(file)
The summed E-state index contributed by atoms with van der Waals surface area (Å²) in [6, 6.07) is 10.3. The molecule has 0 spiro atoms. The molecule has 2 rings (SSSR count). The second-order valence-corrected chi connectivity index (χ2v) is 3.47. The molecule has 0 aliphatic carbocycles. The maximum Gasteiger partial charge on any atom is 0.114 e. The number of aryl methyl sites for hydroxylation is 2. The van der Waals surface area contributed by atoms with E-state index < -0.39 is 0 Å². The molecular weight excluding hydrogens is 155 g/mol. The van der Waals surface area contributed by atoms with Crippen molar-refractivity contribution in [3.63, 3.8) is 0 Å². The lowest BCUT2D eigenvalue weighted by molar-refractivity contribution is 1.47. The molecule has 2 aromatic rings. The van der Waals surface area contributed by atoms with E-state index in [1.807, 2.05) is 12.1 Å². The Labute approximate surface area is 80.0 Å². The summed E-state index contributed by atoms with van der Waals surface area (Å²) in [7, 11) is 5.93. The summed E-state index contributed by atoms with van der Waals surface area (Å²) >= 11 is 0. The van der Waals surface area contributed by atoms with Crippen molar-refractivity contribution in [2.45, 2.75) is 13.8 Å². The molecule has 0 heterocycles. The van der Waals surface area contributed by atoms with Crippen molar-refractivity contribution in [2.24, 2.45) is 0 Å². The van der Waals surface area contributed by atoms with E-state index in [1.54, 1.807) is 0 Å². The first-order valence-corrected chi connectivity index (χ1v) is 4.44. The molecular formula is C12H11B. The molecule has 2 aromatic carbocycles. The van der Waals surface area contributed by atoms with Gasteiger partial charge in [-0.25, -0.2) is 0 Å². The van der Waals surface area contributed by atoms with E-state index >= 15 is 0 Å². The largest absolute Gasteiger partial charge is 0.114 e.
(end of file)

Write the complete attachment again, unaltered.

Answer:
The summed E-state index contributed by atoms with van der Waals surface area (Å²) in [6, 6.07) is 10.3. The molecule has 0 spiro atoms. The molecule has 2 rings (SSSR count). The second-order valence-corrected chi connectivity index (χ2v) is 3.47. The molecule has 0 aliphatic carbocycles. The maximum Gasteiger partial charge on any atom is 0.114 e. The number of aryl methyl sites for hydroxylation is 2. The van der Waals surface area contributed by atoms with E-state index < -0.39 is 0 Å². The molecular weight excluding hydrogens is 155 g/mol. The van der Waals surface area contributed by atoms with Crippen molar-refractivity contribution in [3.63, 3.8) is 0 Å². The lowest BCUT2D eigenvalue weighted by molar-refractivity contribution is 1.47. The molecule has 2 aromatic rings. The van der Waals surface area contributed by atoms with E-state index in [1.807, 2.05) is 12.1 Å². The Labute approximate surface area is 80.0 Å². The summed E-state index contributed by atoms with van der Waals surface area (Å²) in [7, 11) is 5.93. The summed E-state index contributed by atoms with van der Waals surface area (Å²) >= 11 is 0. The van der Waals surface area contributed by atoms with Crippen molar-refractivity contribution in [2.45, 2.75) is 13.8 Å². The molecule has 0 heterocycles. The van der Waals surface area contributed by atoms with Crippen molar-refractivity contribution in [2.24, 2.45) is 0 Å². The van der Waals surface area contributed by atoms with E-state index in [1.54, 1.807) is 0 Å². The first-order valence-corrected chi connectivity index (χ1v) is 4.44. The molecular formula is C12H11B. The molecule has 2 aromatic carbocycles. The van der Waals surface area contributed by atoms with Gasteiger partial charge in [-0.25, -0.2) is 0 Å². The van der Waals surface area contributed by atoms with E-state index >= 15 is 0 Å². The largest absolute Gasteiger partial charge is 0.114 e.